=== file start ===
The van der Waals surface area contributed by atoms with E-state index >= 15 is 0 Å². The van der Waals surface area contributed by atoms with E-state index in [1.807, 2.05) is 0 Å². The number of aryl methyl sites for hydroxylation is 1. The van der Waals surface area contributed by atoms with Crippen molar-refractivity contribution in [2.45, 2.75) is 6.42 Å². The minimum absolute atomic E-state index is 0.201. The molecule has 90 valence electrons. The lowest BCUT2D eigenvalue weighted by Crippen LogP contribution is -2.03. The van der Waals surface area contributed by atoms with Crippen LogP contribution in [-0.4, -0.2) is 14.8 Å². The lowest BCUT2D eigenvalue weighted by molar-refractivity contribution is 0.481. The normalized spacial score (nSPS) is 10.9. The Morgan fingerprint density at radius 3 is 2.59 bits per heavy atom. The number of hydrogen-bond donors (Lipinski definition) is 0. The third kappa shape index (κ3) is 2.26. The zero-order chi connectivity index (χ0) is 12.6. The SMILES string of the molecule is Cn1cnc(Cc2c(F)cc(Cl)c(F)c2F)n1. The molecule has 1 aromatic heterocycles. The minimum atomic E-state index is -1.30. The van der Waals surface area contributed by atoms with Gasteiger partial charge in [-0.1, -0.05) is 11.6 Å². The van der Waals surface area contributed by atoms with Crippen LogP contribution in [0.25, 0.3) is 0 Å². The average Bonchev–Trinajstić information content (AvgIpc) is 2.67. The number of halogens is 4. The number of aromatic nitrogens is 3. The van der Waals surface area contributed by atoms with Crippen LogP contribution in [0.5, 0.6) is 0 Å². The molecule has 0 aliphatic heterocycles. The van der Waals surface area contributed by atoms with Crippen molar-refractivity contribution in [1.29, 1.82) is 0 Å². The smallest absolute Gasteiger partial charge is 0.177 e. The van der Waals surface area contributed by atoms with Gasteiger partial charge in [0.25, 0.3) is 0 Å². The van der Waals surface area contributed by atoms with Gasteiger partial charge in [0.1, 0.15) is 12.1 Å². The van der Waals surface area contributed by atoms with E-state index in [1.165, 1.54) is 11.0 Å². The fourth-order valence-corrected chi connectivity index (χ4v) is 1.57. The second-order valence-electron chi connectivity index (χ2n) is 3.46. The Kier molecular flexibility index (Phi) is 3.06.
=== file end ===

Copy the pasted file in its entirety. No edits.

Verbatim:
The van der Waals surface area contributed by atoms with E-state index >= 15 is 0 Å². The van der Waals surface area contributed by atoms with E-state index in [1.807, 2.05) is 0 Å². The number of aryl methyl sites for hydroxylation is 1. The van der Waals surface area contributed by atoms with Crippen molar-refractivity contribution in [2.45, 2.75) is 6.42 Å². The minimum absolute atomic E-state index is 0.201. The molecule has 90 valence electrons. The lowest BCUT2D eigenvalue weighted by Crippen LogP contribution is -2.03. The van der Waals surface area contributed by atoms with Crippen LogP contribution in [-0.4, -0.2) is 14.8 Å². The lowest BCUT2D eigenvalue weighted by molar-refractivity contribution is 0.481. The normalized spacial score (nSPS) is 10.9. The Morgan fingerprint density at radius 3 is 2.59 bits per heavy atom. The number of hydrogen-bond donors (Lipinski definition) is 0. The third kappa shape index (κ3) is 2.26. The zero-order chi connectivity index (χ0) is 12.6. The SMILES string of the molecule is Cn1cnc(Cc2c(F)cc(Cl)c(F)c2F)n1. The molecule has 1 aromatic heterocycles. The minimum atomic E-state index is -1.30. The van der Waals surface area contributed by atoms with Gasteiger partial charge in [-0.1, -0.05) is 11.6 Å². The van der Waals surface area contributed by atoms with Crippen LogP contribution in [0.25, 0.3) is 0 Å². The average Bonchev–Trinajstić information content (AvgIpc) is 2.67. The number of halogens is 4. The number of aromatic nitrogens is 3. The van der Waals surface area contributed by atoms with Crippen LogP contribution in [0.5, 0.6) is 0 Å². The molecule has 0 aliphatic heterocycles. The van der Waals surface area contributed by atoms with Crippen molar-refractivity contribution in [1.29, 1.82) is 0 Å². The smallest absolute Gasteiger partial charge is 0.177 e. The van der Waals surface area contributed by atoms with Gasteiger partial charge in [0.25, 0.3) is 0 Å². The van der Waals surface area contributed by atoms with Gasteiger partial charge in [0.1, 0.15) is 12.1 Å². The van der Waals surface area contributed by atoms with E-state index in [1.165, 1.54) is 11.0 Å². The fourth-order valence-corrected chi connectivity index (χ4v) is 1.57. The second-order valence-electron chi connectivity index (χ2n) is 3.46. The Kier molecular flexibility index (Phi) is 3.06.